Arguably, the most worrying issue with Malaysia’s massive and ubiquitous macaque population is that the majority of wild macaques of both species, at least in Sabah, carry the so-called monkey malaria, Plasmodium knowlesi, which is the commonest form of malaria occurring by humans in Sabah.

I hasten to note here that the objective is not to demonise macaques but, firstly, to stop this issue being too sensitive to discuss and, secondly, to work towards a management solution.

We must be careful to understand the difference between individual animal welfare, and the need to manage the entire population – in this case of macaques. I also wish to note that the IUCN classification of long-tailed and pig-tailed macaques as endangered is not only misleading but undermines the credibility of the IUCN and the need to manage wild macaque populations.

Put simply, the need is to sustainably reduce the Malaysian macaque populations to levels that are in tune with the health of wild plants and other wildlife species, and with human welfare.

Instead, the aim is to reduce the population to a level that significantly reduces conflict with human interests, and to sustain that level in the long term. Every time we see a group of wild macaques, it is clear that the demography is excellent for continuous population increase.

Numbers are limited only by food availability. Mortality from human agency or from other wildlife species is extremely low.

During the 2013 debacle, the Peninsular Malaysia wildlife authority stated that an “inventory” of the macaque population in 2007 showed there were 740,000 macaques across the peninsula. My own guess is that this is a significant underestimate.

Such is the fertility of macaques, an “offtake” of say, 100,000 individuals per year out of 740,000 is a drop in the proverbial ocean. If you take out 100,000, there will still be in excess of 250,000 fertile females, and that will just allow space and food for a next generation of 100,000 macaques to be born and live. Overall numbers will be back up to the maximum within five years.

There seem to be only four ways to tackle the problem of too many macaques. The first is to do nothing, and pretend that there is no problem. This is what we see now.

The second, apparently recommended by some mainstream voices, is to translocate “problem macaques” from wherever they are now, to other places.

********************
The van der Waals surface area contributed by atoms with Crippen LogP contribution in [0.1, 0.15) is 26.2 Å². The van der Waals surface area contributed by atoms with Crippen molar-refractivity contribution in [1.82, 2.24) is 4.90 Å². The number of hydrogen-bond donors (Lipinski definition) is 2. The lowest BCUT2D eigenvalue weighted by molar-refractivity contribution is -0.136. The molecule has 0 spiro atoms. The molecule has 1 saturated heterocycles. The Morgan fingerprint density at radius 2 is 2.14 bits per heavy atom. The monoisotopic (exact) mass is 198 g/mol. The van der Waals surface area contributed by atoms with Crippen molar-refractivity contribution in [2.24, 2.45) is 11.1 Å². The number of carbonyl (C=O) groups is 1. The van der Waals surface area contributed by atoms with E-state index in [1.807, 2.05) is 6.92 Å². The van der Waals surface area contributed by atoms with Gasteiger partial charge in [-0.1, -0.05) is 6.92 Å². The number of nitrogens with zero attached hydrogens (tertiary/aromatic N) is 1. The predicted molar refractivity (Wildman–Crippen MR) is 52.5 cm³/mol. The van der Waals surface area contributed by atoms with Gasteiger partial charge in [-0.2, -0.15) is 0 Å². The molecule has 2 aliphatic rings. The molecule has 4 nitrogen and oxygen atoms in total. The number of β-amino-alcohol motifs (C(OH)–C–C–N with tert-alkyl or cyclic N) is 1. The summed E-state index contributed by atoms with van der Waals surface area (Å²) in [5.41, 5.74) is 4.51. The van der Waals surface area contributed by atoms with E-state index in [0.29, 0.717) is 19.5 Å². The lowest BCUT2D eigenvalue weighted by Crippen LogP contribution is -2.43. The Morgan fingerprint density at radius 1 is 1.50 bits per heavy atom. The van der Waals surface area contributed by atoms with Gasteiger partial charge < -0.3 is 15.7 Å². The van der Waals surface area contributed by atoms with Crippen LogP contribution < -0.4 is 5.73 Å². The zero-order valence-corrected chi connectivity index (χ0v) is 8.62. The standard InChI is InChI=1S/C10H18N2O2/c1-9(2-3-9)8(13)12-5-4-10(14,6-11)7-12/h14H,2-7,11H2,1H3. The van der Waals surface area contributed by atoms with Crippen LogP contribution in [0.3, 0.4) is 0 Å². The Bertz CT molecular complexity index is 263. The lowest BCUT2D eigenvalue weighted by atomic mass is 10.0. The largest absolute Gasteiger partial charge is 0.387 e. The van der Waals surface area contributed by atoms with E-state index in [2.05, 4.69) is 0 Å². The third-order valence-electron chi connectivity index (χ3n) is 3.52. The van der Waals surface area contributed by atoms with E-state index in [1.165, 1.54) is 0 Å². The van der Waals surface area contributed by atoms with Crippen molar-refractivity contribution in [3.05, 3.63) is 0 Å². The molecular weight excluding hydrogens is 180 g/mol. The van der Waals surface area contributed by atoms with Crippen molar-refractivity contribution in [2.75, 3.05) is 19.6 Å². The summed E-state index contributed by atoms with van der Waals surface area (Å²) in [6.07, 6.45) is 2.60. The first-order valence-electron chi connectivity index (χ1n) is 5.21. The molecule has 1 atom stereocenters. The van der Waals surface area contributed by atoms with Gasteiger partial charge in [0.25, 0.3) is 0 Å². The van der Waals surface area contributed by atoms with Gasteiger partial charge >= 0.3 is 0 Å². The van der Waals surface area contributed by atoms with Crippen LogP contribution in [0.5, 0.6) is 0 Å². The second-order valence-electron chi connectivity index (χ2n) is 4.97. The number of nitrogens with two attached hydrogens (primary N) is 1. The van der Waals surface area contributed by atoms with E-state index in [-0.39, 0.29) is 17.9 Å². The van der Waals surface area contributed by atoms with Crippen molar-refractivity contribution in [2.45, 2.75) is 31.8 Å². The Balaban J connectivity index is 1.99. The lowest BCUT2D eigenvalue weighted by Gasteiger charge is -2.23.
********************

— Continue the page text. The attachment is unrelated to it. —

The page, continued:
We must realise and acknowledge that this is the worst of the four possible options. In any operation to capture macaques alive, given that they live in groups of many tens of individuals, and there are usually other groups not far away, then only a proportion of the total number of macaques present can be captured.

If you remove that captured proportion, the remaining macaques will simply breed and bring numbers back up to the local maximum carrying capacity. The problem will not be solved at that problem site.

But worse still, wherever the captured macaques are moved to, one of two outcomes will occur. One possibility is that these animals will cause mayhem in the new site, whether or not there are existing macaque troops present. The other is that they will lead a miserable existence with poor nutrition, because there is insufficient food productivity.

The third option is a programme of sustained and large-scale culling. There are both ethical and practical problems with this approach.

The practical one is that, as shown by Perhilitan’s past experience, even annual removal of, say, 100,000 macaques makes hardly a dent in human-macaque conflict situations.

A more pragmatic approach might be to target total culls of certain small, isolated troops, such as occur on university campuses. Of course, the methods must be chosen to avoid pain and suffering. But this does not fit with the ethical concerns of some commentators, who are against any killing of any animal for any reason.

The fourth option is to introduce and sustain a programme of contraception, specifically vasectomy for males, wherever there are problems between humans and macaques. If done again and again, consistently, the birth rate will be suppressed significantly, and population size will decline wherever the programme is conducted.

In conclusion, the case of macaques points to a more general issue concerning Malaysian wildlife. There is “no one size fits all” in wildlife management.

Some wild species are now in very low numbers, scattered in distribution, with low birth rates and perhaps insufficient food supplies to allow recovery. Interventions are needed to boost births and population size. This would apply to the Malayan tiger and the seladang.

For macaques, numbers definitely do need to be moderated, by implementation of agreed regional programmes. There is no fear of extinction, despite the IUCN classifications.